How machine learning ops works with GitLab and continuous machine learning

Dr. Elle O'Brien ·
Dec 1, 2020 · 4 min read

Continuous integration (CI) is standard practice in software development for speeding up development cycles, and for keeping them short and painless. CI means making small commits, often, and automating tests so every commit is a release candidate.

When a project involves machine learning (ML), though, new challenges arise: Traditional version control systems (like Git) that are key to CI struggle to manage large datasets and models. Furthermore, typical pass-fail tests are too coarse for understanding ML model performance – you might need to consider how several metrics, like accuracy, sensitivity, and specificity, are affected by changes in your code or data. Data visualizations like confusion matrices and loss plots are needed to make sense of the high-dimensional and often unintuitive behavior of models.

Continuous machine learning: an introduction, the team behind the popular open source version control system for ML projects DVC (short for Data Version Control), has recently released another open source project called CML, which stands for continuous machine learning. CML is our approach to adapting powerful CI systems like GitLab CI to common data science and ML use cases, including:

Your first continuous machine learning report

CML helps you put tables, data viz, and even sample outputs from models into comments on your MRs, so you can review datasets and models like code. Let's see how to produce a basic report – we'll train an ML model using GitLab CI, and then report a model metric and confusion matrix in our MR.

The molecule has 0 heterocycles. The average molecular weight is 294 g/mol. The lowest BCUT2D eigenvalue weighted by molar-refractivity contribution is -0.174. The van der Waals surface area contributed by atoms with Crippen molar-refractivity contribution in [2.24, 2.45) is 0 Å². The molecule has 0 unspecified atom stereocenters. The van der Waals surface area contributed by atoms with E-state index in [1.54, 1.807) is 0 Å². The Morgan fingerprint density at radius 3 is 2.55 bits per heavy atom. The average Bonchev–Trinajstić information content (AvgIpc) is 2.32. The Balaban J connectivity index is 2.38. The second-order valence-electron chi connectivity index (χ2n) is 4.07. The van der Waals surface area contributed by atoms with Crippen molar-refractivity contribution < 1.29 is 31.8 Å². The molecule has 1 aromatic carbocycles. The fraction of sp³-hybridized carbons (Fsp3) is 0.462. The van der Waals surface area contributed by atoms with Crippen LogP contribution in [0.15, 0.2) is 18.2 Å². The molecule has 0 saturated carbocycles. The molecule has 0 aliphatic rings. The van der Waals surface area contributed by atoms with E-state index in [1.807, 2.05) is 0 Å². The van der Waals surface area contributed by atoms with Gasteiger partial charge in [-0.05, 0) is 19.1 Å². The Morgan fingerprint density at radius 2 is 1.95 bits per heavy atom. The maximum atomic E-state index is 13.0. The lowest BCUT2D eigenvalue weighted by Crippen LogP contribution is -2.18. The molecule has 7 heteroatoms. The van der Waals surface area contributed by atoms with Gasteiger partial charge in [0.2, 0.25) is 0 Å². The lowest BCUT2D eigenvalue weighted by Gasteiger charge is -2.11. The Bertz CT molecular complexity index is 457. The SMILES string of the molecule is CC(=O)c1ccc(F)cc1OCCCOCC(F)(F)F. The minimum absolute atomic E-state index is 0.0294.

Confusion Matrix Confusion matrix

To make this report, our .gitlab-ci.yml contains the following workflow:

# .gitlab-ci.yml
    - cml_run

    stage: cml_run
    image: dvcorg/cml-py3:latest

        - pip3 install -r requirements.txt
        - python

        - cat metrics.txt >>
        - echo >>
        - cml-publish confusion_matrix.png --md --title 'confusion-matrix' >>
        - cml-send-comment

The entire project repository is available here. The steps consist of the following:

Now, when you and your teammates are deciding if your changes have had a positive effect on your modeling goals, you have a dashboard of sorts to review. Plus, this report is linked by Git to your exact project version (data and code) and the runner used for training and the logs from that run.

This is the simplest use case for achieving continuous machine learning with CML and GitLab. In the next section we'll look at a more complex use case.

CML with DVC for data version control

In machine learning projects, you need to track changes in your datasets as well as changes in your code. Since Git is frequently a poor fit for managing large files, we can use DVC to link remote datasets to your CI system.

# .gitlab-ci.yml
  - cml_run

  stage: cml_run
  image: dvcorg/cml-py3:latest
    - dvc pull data

    - pip install -r requirements.txt
    - dvc repro

    # Compare metrics to master
    - git fetch --prune
    - dvc metrics diff --show-md master >>
    - echo >>

    # Visualize loss function diff
    - dvc plots diff
      --target loss.csv --show-vega master > vega.json
    - vl2png vega.json | cml-publish --md >>
    - cml-send-comment

The entire project is available here. In this workflow, we have additional steps that use DVC to pull a training dataset, run an experiment, and then use CML to publish the report in your MR.

CML with DVC CML with DVC

For more details about ML data versioning and tracking, check out the DVC documentation.


We made CML to adapt CI to machine learning, so data science teams can enjoy benefits such as:

About the guest author

Dr. Elle O'Brien is a Ph.D data scientist at and co-creator of CML project. She is also a lecturer at UMSI.

“.@dvcorg CML integration with @GitLab for #MLOps” – Dr. Elle O'Brien

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